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I have never known a NES game to deliberately crash if RAM has a pattern in it, but it was a rather common antipiracy trick on the c64, to defeat the freezer carts, that would clear out the ram or write a repeating pattern to it so they knew what ram was occupied by the game and what ram was not when you pressed the RAM copy button. So when they detected a pattern in unused memory they would jump off into never never land (the cpu had a handy "illegal opcode" that crashed the cpu instantly, requiring a poweroff). TO even get them to run at all on emulators, you had to randomize the reset pattern, or pick a pattern the game didn't know how to check for. Or just remove the protection. Particularly devious ones would actually write the state of some unitialized ram to disk, and if it was the same next boot, crash. Oh, and if it couldn't write the state? crash again. It's true an emulator has to idealise the timing crystals, as it's truly impossible to simulate a real life imperfect oscillator affected by the environment accurately. This is also an issue with the PSX, where they didn't all run at the exact same clock speed, and some games didn't have proper tolerance for this (Gradius Gaiden, we're looking at you). But an emulator CAN make uninitialized ram random. It can make the initial state of the DMC random. And such an emulation will be more accurate than one that does not (it's behavior will be closer to real hardware). And on such an emulator, the game would become unTASable, without provisions to store the initial state of ALL memory and write only registers when recording starts. (just because they are write only on the real hardware doesn't stop the emulator itself form reading them) But then we have the possibility of people manipulating that initial state by hex editing the file. Is that legit?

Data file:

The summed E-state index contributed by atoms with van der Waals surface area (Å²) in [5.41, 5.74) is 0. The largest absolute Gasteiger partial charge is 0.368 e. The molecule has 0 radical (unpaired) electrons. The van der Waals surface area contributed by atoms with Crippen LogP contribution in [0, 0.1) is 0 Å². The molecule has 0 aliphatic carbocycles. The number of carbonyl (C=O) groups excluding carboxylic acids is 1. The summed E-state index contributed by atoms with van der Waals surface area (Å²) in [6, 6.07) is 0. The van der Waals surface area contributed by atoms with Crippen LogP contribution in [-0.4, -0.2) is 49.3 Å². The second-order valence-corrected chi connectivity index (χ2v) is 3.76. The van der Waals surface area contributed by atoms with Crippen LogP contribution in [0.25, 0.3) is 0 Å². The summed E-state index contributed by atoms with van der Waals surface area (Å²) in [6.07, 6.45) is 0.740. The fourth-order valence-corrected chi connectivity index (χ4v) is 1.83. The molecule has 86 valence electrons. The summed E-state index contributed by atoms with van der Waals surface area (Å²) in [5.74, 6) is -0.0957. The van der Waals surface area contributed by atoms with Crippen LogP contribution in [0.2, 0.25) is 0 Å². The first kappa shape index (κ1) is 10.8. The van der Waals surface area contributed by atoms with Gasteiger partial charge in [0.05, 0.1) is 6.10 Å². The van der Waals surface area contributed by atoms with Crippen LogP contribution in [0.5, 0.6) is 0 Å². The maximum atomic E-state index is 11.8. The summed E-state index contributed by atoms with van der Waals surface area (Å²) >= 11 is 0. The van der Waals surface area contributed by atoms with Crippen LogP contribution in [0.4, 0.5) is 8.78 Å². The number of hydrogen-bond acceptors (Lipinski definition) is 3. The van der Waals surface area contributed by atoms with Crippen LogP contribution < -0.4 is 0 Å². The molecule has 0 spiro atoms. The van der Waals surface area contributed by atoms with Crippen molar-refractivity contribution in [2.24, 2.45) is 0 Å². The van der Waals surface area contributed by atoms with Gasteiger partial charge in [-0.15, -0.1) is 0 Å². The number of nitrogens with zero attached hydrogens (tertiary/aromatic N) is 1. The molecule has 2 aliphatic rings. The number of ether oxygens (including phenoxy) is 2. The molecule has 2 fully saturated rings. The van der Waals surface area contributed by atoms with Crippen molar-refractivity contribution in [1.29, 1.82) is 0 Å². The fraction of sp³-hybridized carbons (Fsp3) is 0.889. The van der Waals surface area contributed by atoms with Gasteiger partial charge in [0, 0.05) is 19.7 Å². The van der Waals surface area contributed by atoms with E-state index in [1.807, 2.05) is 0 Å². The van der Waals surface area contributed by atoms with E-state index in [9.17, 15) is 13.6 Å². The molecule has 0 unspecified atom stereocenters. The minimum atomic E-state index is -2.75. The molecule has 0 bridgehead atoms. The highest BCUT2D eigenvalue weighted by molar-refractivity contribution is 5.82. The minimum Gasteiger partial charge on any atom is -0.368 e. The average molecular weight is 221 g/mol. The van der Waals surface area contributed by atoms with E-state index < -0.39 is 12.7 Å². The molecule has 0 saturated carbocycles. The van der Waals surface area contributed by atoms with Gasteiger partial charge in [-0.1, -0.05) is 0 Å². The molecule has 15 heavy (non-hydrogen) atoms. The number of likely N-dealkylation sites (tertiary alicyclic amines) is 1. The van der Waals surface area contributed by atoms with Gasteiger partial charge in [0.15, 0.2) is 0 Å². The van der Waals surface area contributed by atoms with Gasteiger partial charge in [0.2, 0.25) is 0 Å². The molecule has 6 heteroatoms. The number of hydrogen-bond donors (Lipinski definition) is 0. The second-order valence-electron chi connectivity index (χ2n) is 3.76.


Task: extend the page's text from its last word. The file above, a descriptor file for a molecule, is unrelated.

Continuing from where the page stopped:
AnS
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Thanks for C64 trivia. I've heard of some games detecting copiers by checking available RAM size, but solving the task of recognizing data patterns just for the sake of copy protection... wow.
zaphod77 wrote: